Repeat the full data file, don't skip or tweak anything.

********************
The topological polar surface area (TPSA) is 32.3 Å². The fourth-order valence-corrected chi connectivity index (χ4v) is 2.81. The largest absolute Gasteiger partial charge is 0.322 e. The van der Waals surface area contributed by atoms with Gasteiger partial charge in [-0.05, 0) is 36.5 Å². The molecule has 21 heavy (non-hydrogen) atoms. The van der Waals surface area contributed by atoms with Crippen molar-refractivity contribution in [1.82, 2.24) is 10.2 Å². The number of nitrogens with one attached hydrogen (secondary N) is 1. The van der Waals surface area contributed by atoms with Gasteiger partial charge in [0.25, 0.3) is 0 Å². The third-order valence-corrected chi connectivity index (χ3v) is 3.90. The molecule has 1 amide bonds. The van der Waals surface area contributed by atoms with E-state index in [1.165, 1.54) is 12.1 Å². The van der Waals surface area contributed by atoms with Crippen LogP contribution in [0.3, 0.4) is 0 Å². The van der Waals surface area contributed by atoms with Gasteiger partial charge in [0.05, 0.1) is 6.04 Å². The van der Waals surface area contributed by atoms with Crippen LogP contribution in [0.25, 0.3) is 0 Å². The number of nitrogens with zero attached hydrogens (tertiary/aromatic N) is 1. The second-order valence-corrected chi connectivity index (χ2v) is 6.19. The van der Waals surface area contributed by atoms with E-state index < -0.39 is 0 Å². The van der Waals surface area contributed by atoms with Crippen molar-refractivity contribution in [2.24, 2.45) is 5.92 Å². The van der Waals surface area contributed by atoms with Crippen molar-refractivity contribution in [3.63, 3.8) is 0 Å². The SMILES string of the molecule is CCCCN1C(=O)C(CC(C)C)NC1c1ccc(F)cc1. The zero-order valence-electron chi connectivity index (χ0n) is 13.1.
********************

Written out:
The topological polar surface area (TPSA) is 32.3 Å². The fourth-order valence-corrected chi connectivity index (χ4v) is 2.81. The largest absolute Gasteiger partial charge is 0.322 e. The van der Waals surface area contributed by atoms with Gasteiger partial charge in [-0.05, 0) is 36.5 Å². The molecule has 21 heavy (non-hydrogen) atoms. The van der Waals surface area contributed by atoms with Crippen molar-refractivity contribution in [1.82, 2.24) is 10.2 Å². The number of nitrogens with one attached hydrogen (secondary N) is 1. The van der Waals surface area contributed by atoms with Gasteiger partial charge in [0.25, 0.3) is 0 Å². The third-order valence-corrected chi connectivity index (χ3v) is 3.90. The molecule has 1 amide bonds. The van der Waals surface area contributed by atoms with E-state index in [1.165, 1.54) is 12.1 Å². The van der Waals surface area contributed by atoms with Crippen LogP contribution in [0.3, 0.4) is 0 Å². The van der Waals surface area contributed by atoms with Gasteiger partial charge in [0.05, 0.1) is 6.04 Å². The van der Waals surface area contributed by atoms with Crippen LogP contribution in [0.25, 0.3) is 0 Å². The number of nitrogens with zero attached hydrogens (tertiary/aromatic N) is 1. The second-order valence-corrected chi connectivity index (χ2v) is 6.19. The van der Waals surface area contributed by atoms with E-state index < -0.39 is 0 Å². The van der Waals surface area contributed by atoms with Crippen molar-refractivity contribution in [2.24, 2.45) is 5.92 Å². The van der Waals surface area contributed by atoms with Crippen molar-refractivity contribution in [3.63, 3.8) is 0 Å². The SMILES string of the molecule is CCCCN1C(=O)C(CC(C)C)NC1c1ccc(F)cc1. The zero-order valence-electron chi connectivity index (χ0n) is 13.1.